Archaeologists have unearthed five Bronze Age axes in the Starogard Forest District, Kociewie, Poland, According to an announcement by the Pomeranian Provincial Conservator of Monuments.
Discovered by history enthusiast Denis Konkol, the axes, dating back 3,700 to 3,100 years (1700-1300 BCE), were found buried just below the surface in a shallow pit.
Metal detectorist Denis Konkol, having obtained the necessary permits, reported his discovery to local authorities, in accordance with Poland’s regulations on artifact searches. Archaeologists, led by Igor Strzok, the Pomeranian Provincial Conservator of Monuments, conducted a meticulous excavation, preventing any potential damage to the site.
The axes, categorized as the tautušiai type associated with Baltic cultures, originate from contemporary Lithuania or northeastern Poland. Characterized by their substantial size, these Bronze Age artifacts feature a slender handle with elevated edges and a broad blade.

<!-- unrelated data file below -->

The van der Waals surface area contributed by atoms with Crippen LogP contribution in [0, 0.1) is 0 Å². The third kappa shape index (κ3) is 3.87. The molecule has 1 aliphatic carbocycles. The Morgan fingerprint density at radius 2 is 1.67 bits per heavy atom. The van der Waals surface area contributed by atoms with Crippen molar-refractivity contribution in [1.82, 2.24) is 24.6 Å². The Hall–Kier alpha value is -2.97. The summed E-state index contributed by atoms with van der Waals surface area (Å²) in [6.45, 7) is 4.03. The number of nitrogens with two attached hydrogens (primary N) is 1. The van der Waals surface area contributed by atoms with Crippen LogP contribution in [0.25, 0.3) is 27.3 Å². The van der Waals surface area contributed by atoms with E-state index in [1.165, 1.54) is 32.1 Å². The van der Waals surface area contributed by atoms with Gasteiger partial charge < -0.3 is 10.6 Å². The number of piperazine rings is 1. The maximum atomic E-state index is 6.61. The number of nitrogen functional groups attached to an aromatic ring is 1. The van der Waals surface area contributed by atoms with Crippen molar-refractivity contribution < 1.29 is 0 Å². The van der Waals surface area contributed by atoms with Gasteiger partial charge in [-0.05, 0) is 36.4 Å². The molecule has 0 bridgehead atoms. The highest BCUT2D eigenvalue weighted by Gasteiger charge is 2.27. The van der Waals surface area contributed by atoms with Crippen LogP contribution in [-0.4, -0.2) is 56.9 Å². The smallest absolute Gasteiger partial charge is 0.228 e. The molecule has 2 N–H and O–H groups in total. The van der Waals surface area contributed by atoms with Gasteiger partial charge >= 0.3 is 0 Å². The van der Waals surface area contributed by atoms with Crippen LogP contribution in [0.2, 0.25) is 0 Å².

Piotr Klimaszewski, head of the Archaeological Monuments Department, suggests these axes were likely part of a ritual deposit or offering, possibly linked to trade or the religious practices of Bronze Age communities.
Such finds are exceedingly rare in the region, with the last comparable discovery occurring approximately 20 years ago in the Lublin area. Traditionally, Bronze Age deposits in this area yielded predominantly bracelets or breastplates.
The discovery site, located in the Kociewie region, comprises forests and farmland in northern Poland. The axes were found buried together about 20-30 centimeters below ground level under a layer of grass and soil.
Due to the scarcity of similar discoveries in the region, experts are calling this an “archaeological sensation.” Igor Strzok emphasizes the importance of Konkol’s timely reporting, which enabled archaeologists to thoroughly investigate and protect this valuable glimpse into Poland’s ancient past.